BERLIN (Reuters) - German healthcare group Fresenius SE (FREG.DE) said on Thursday its legal battle with Akorn (AKRX.O) over its canceled $4.7 billion takeover could drag on into 2019 as it posted a slight decline in quarterly profit hurt by a strong euro.
Fresenius abandoned the merger agreement last month and on Wednesday alleged it uncovered “blatant fraud at the very top level” of the U.S. generic drugmaker.
Akorn spokeswoman Jennifer Bowles said at the time the company categorically disagreed with the allegations and intended to enforce the merger agreement.
Akorn has sued in Delaware Court of Chancery to try to hold Fresenius to the deal. A hearing is expected to take place on July 9, Fresenius told an analyst call.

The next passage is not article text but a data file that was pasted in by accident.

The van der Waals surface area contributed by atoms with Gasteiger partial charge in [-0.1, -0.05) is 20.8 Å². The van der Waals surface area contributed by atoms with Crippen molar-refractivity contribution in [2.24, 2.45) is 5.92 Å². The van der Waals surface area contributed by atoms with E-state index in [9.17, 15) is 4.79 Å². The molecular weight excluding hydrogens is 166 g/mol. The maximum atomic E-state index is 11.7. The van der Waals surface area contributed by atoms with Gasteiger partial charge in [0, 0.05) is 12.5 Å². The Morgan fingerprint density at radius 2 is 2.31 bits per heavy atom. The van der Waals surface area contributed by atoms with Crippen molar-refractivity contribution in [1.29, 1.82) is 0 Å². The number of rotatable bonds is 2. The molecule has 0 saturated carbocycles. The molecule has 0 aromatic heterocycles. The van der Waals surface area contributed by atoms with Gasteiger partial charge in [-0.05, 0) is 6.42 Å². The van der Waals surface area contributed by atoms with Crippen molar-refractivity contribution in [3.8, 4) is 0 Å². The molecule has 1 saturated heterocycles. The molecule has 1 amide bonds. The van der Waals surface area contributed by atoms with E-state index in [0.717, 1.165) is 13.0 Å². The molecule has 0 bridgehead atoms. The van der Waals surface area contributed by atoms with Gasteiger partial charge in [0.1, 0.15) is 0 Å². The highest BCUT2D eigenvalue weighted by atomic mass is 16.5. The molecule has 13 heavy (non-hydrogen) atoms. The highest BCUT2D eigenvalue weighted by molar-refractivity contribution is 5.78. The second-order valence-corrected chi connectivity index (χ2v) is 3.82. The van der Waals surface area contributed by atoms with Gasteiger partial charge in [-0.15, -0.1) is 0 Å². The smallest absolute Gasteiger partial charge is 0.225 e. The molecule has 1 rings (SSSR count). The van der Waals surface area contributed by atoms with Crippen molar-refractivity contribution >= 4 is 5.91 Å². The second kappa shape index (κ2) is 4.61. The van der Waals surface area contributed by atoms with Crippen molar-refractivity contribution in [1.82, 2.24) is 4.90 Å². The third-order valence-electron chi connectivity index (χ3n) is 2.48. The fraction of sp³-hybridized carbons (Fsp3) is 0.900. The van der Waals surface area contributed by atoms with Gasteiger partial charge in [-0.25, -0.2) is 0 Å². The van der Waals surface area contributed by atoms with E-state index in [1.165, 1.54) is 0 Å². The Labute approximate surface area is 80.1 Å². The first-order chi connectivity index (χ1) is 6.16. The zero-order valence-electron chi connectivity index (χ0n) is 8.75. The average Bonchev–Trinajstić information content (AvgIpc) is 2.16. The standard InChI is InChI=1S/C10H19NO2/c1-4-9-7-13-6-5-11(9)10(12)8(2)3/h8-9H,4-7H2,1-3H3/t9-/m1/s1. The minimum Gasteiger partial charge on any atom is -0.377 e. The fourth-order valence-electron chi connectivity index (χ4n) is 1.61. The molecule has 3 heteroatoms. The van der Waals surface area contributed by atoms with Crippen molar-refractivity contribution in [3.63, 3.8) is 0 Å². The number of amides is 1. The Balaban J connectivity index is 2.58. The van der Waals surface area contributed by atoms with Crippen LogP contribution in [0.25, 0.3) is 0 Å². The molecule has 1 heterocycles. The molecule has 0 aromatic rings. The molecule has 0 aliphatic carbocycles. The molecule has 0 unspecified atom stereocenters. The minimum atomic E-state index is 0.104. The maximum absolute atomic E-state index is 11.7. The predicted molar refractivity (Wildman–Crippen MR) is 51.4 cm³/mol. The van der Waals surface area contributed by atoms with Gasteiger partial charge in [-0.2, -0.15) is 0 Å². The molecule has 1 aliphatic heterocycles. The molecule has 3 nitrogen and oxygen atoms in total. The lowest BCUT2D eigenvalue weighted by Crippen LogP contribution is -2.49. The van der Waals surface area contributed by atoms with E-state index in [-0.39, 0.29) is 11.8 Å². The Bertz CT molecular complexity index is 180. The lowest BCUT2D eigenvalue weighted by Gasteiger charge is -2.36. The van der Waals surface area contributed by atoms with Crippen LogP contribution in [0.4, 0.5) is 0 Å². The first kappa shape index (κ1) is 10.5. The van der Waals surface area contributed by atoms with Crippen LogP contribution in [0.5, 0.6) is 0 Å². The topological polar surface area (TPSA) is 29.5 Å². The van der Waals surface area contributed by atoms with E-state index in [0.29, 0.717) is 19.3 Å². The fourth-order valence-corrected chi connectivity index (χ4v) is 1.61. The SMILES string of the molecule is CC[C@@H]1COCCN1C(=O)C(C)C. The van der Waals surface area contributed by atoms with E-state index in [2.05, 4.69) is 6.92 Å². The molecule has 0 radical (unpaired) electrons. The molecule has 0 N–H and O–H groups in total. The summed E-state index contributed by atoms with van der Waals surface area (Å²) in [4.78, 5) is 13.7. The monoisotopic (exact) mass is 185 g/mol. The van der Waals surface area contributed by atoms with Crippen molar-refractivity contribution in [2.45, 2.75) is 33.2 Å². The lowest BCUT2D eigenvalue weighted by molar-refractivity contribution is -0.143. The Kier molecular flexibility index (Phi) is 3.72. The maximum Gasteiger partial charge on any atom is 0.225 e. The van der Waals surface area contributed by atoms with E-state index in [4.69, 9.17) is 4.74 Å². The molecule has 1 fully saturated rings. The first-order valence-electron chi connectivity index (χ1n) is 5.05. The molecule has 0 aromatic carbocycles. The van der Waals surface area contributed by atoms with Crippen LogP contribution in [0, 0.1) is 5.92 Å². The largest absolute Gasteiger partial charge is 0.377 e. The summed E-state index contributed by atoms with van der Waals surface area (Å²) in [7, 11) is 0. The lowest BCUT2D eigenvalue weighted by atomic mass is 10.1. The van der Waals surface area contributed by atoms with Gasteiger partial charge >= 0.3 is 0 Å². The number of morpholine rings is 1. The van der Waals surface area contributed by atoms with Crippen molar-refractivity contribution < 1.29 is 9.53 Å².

“I don’t want to speculate ... but you can assume that we will be able to resolve the matter over the course of 2019,” Chief Executive Stephan Sturm said.
Sturm said Fresenius would seek alternative ways to grow its Kabi generics business in North America, but said the expansion would take longer without Akorn.
Shares in Fresenius, which have shed over 16 percent of their value over the past year, were trading down 1 percent at 64.48 euros by 1332 GMT.
Earlier on Thursday, Fresenius reported a 1 percent fall in first-quarter sales to 8.12 billion euros, broadly in line with the analysts’ consensus forecast.
Net income slipped 2 percent to 450 million euros ($539 million), which surpassed the 437 million consensus forecast in a Reuters poll.
The company confirmed its forecast for sales to grow between 5 and 8 percent this year and for adjusted net income to rise between 6 and 9 percent.
($1 = 0.8343 euros)
Reporting by Elke Ahlswede, Caroline Copley and Ludwig Burger; Editing by Edward Taylor/David Evans